How a Person With Bipolar Thinks
For anybody who doesn’t suffer from a mental health disorder, it can be difficult to relate to someone who does. Nobody knows how this works as much as those suffering; this is especially true as it relates to bipolar disorder. However, this doesn’t mean we can’t at least know how it works on a psychological level.
What Goes on in the Mind of a Person With Bipolar Disorder?
People with bipolar disorder experience extreme highs and lows, which can lead to a rollercoaster of emotions. During manic episodes, they may feel invincible and full of energy. Their moods may swing between elation and intense depression on the same day, making it hard to make decisions or cope with daily life. They may also have racing thoughts and become easily distracted, leading to impulsive behaviors and poor judgment. During periods of depression, they may have trouble concentrating, lack motivation, and feel hopeless or overwhelmed by sadness.
What is Bipolar Disorder?
Bipolar disorder, also known as manic-depressive illness, is a brain disorder that causes unusual shifts in mood, energy, activity levels and the ability to carry out day-to-day tasks. Symptoms of bipolar disorder are typically divided into two categories: mania and depression. Mania is characterized by an elevated or irritable mood, increased energy, a decreased need for sleep and an increase in goal-directed activity.
Depression is characterized by a low mood, loss of interest or pleasure in activities, fatigue, decreased energy and difficulty concentrating. Bipolar disorder can lead to impaired functioning at work, school or home due to its disruptive effects on mood and behavior. Treatment usually involves medication and psychotherapy, which can help manage symptoms and prevent episodes of mania or depression. With the right treatment plan, people with bipolar disorder can lead productive and fulfilling lives.
If you or someone close to you is dealing with BPD, our bipolar disorder treatment center in Indiana can help. Feel free to reach out to us at any time if you have questions.
What are the Different Types of Bipolar Disorder?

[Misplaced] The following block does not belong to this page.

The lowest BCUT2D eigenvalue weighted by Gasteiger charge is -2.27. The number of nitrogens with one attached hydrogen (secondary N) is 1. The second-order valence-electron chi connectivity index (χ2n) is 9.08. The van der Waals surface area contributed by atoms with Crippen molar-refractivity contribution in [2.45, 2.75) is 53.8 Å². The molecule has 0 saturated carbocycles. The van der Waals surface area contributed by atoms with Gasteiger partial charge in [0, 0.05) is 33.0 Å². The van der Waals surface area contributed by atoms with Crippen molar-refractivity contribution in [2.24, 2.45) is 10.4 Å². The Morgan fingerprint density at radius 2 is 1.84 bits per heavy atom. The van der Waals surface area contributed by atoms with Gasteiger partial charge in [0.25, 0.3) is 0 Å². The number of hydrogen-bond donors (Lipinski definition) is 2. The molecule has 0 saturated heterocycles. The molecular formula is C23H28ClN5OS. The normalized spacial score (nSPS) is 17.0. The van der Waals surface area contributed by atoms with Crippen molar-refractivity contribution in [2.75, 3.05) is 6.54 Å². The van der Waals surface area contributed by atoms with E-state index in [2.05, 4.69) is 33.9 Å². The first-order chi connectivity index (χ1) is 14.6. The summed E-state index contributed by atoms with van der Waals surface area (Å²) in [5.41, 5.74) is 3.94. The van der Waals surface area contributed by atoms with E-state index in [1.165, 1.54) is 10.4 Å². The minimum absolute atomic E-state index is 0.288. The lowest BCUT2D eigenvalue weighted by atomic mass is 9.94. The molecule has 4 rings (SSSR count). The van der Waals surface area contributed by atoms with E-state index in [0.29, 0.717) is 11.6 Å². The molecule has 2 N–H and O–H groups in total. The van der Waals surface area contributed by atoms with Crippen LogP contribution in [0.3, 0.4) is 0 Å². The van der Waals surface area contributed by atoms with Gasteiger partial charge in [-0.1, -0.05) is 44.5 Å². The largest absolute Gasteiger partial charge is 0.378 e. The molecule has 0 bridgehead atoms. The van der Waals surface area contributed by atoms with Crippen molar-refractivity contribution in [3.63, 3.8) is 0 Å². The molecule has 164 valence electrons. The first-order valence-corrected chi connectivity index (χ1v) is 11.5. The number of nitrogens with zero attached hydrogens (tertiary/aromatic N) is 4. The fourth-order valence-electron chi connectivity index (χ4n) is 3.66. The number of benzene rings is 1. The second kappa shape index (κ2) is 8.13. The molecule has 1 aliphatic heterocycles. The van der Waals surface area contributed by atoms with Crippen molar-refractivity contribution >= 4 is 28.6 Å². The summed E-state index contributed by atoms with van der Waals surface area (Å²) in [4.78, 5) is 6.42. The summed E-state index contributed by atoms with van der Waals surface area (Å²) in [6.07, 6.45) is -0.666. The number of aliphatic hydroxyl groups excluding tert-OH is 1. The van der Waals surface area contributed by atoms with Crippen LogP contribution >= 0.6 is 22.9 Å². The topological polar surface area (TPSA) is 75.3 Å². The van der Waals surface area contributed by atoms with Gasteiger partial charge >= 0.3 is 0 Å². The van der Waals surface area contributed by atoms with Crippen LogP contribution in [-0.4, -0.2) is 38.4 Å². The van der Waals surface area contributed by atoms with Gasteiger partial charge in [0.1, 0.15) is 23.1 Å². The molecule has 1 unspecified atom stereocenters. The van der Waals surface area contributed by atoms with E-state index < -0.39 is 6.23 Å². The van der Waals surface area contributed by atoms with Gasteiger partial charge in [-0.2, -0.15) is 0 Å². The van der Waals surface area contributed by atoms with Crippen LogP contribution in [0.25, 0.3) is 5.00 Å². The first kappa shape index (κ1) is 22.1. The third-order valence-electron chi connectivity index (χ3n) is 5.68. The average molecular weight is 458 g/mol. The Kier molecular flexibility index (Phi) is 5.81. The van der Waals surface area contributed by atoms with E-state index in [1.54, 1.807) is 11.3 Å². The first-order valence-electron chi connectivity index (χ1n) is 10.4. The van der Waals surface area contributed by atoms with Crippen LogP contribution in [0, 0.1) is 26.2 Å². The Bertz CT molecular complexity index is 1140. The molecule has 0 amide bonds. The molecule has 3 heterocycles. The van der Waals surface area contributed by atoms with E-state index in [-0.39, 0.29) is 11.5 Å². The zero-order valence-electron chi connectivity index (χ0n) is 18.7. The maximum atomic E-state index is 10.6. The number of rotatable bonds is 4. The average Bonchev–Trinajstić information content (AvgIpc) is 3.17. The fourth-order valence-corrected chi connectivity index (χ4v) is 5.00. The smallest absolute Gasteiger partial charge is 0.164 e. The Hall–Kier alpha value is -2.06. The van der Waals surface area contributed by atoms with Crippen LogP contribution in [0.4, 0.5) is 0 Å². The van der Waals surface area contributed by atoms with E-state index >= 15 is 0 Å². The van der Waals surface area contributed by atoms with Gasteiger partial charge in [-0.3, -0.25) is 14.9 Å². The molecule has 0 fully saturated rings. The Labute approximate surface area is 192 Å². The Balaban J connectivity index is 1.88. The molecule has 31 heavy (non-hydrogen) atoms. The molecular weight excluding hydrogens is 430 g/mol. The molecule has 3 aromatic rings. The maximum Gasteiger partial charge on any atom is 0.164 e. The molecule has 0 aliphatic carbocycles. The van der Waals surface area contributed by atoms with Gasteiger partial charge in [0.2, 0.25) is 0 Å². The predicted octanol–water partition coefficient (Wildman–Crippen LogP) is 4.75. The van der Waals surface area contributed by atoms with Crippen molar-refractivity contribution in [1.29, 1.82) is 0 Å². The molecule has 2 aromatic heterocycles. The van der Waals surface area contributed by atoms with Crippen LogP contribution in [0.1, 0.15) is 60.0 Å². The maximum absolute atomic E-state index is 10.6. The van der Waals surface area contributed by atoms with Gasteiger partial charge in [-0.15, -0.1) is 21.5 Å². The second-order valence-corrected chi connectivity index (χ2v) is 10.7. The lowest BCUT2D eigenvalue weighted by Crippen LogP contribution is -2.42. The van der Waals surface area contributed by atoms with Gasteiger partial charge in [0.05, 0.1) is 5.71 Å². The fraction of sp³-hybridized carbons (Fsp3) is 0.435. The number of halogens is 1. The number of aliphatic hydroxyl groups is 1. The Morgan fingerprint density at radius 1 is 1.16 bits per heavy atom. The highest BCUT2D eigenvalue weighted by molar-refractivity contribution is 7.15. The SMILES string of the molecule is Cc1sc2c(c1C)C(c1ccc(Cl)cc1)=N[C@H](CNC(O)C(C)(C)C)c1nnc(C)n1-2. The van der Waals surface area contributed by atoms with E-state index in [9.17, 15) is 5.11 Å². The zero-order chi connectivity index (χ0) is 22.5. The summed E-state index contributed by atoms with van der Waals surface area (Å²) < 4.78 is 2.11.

Bipolar disorder is classified into four different types, each with its own distinct set of characteristics and symptoms. These different types include the following:
This type of bipolar disorder typically involves severe episodes of mania and depression. During manic episodes, individuals often have an elevated mood and experience increased energy levels that can lead to risky behavior such as spending large amounts of money or engaging in risky sexual activities. During depressive episodes, individuals often feel very low and experience a loss of energy and motivation.
This type of bipolar disorder is characterized by less severe manic episodes and more frequent episodes of depression. Individuals may also experience what are known as hypomanic episodes, which are similar to manic episodes but less intense. Individuals with bipolar II disorder may also experience rapid cycling between mood states, meaning they can cycle quickly from periods of mania or hypomania to depression and back again.
This is a milder form of bipolar disorder that involves more frequent shifts in mood. Individuals with cyclothymic disorder tend to experience alternating periods of hypomania and mild depression, known as dysthymia. This type of bipolar disorder can be difficult to diagnose because the symptoms may not last long enough for a proper diagnosis to be made.
This is a catch-all diagnosis for any type of bipolar disorder that does not fit into the other categories. It is usually used when a person has some symptoms of bipolar disorder, but they do not meet all the criteria for one of the more specific diagnoses. This can include conditions such as subthreshold manic episodes, subthreshold hypomanic episodes, cyclothymic disorder, and bipolar disorder due to another medical condition.
This diagnosis is used when a person has some symptoms of bipolar disorder, but the doctor can’t determine which type it is or if the severity of the symptoms meets criteria for any specific diagnosis. People with this diagnosis may still experience changes in mood, energy levels, and behavior.
How Many People Suffer from Bipolar Disorder in the United States?
Bipolar disorder is a mental illness that affects millions of people worldwide. It is characterized by extreme mood swings and changes in energy, which can range from periods of extreme elation to episodes of deep depression. Symptoms associated with bipolar disorder may also include difficulty concentrating, sleeping too much or too little, feelings of worthlessness and suicidal thoughts.
Bipolar disorder is a serious condition and can lead to severe impairment in someone’s ability to function normally. Treatment may include psychotherapy, medication, or lifestyle changes, such as getting regular exercise and avoiding caffeine and alcohol. With the right treatment plan, many people with bipolar disorder can lead normal, productive lives. It is estimated that around 2.6 % of adults in the United States have bipolar disorder.